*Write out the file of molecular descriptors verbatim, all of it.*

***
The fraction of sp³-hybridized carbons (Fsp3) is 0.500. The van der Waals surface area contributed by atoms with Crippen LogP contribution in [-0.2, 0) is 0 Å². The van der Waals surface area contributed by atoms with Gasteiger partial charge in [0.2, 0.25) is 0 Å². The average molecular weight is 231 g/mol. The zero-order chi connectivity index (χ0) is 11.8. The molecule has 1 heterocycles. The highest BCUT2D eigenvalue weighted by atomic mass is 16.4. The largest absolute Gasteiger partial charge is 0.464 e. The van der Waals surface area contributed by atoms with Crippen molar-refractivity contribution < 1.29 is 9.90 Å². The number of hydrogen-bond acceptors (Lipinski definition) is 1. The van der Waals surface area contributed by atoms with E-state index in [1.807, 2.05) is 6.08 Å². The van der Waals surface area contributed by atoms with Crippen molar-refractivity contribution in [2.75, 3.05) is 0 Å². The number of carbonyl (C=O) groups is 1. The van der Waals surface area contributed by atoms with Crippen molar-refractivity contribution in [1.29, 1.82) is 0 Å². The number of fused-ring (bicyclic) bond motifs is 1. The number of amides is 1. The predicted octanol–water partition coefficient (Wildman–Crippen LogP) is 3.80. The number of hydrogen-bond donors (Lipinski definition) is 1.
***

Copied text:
The fraction of sp³-hybridized carbons (Fsp3) is 0.500. The van der Waals surface area contributed by atoms with Crippen LogP contribution in [-0.2, 0) is 0 Å². The van der Waals surface area contributed by atoms with Gasteiger partial charge in [0.2, 0.25) is 0 Å². The average molecular weight is 231 g/mol. The zero-order chi connectivity index (χ0) is 11.8. The molecule has 1 heterocycles. The highest BCUT2D eigenvalue weighted by atomic mass is 16.4. The largest absolute Gasteiger partial charge is 0.464 e. The van der Waals surface area contributed by atoms with Crippen molar-refractivity contribution < 1.29 is 9.90 Å². The number of hydrogen-bond acceptors (Lipinski definition) is 1. The van der Waals surface area contributed by atoms with E-state index in [1.807, 2.05) is 6.08 Å². The van der Waals surface area contributed by atoms with Crippen molar-refractivity contribution in [2.75, 3.05) is 0 Å². The number of carbonyl (C=O) groups is 1. The van der Waals surface area contributed by atoms with Crippen molar-refractivity contribution in [1.29, 1.82) is 0 Å². The number of fused-ring (bicyclic) bond motifs is 1. The number of amides is 1. The predicted octanol–water partition coefficient (Wildman–Crippen LogP) is 3.80. The number of hydrogen-bond donors (Lipinski definition) is 1.